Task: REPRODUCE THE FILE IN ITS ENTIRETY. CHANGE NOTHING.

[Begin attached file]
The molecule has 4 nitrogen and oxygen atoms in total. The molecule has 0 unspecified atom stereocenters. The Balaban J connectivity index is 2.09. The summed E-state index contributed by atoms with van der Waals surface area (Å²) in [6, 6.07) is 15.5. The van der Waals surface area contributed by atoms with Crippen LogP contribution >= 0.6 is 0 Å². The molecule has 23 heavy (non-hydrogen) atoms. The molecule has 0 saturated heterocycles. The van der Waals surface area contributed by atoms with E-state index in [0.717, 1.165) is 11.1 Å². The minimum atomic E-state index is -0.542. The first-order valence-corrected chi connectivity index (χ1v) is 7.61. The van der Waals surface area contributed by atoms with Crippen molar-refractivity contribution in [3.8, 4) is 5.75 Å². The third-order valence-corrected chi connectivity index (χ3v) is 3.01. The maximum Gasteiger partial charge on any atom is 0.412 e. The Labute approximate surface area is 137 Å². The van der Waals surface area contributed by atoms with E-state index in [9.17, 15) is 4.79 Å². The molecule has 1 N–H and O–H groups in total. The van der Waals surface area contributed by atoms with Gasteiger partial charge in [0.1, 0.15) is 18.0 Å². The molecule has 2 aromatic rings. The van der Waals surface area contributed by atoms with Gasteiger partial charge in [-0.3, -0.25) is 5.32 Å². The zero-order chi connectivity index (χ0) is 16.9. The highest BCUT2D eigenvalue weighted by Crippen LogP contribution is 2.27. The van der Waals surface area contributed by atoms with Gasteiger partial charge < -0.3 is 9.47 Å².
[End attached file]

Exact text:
The molecule has 4 nitrogen and oxygen atoms in total. The molecule has 0 unspecified atom stereocenters. The Balaban J connectivity index is 2.09. The summed E-state index contributed by atoms with van der Waals surface area (Å²) in [6, 6.07) is 15.5. The van der Waals surface area contributed by atoms with Crippen LogP contribution >= 0.6 is 0 Å². The molecule has 23 heavy (non-hydrogen) atoms. The molecule has 0 saturated heterocycles. The van der Waals surface area contributed by atoms with E-state index in [0.717, 1.165) is 11.1 Å². The minimum atomic E-state index is -0.542. The first-order valence-corrected chi connectivity index (χ1v) is 7.61. The van der Waals surface area contributed by atoms with Crippen molar-refractivity contribution in [3.8, 4) is 5.75 Å². The third-order valence-corrected chi connectivity index (χ3v) is 3.01. The maximum Gasteiger partial charge on any atom is 0.412 e. The Labute approximate surface area is 137 Å². The van der Waals surface area contributed by atoms with E-state index in [9.17, 15) is 4.79 Å². The molecule has 1 N–H and O–H groups in total. The van der Waals surface area contributed by atoms with Gasteiger partial charge in [0.1, 0.15) is 18.0 Å². The molecule has 2 aromatic rings. The van der Waals surface area contributed by atoms with Gasteiger partial charge in [-0.3, -0.25) is 5.32 Å². The zero-order chi connectivity index (χ0) is 16.9. The highest BCUT2D eigenvalue weighted by Crippen LogP contribution is 2.27. The van der Waals surface area contributed by atoms with Gasteiger partial charge < -0.3 is 9.47 Å².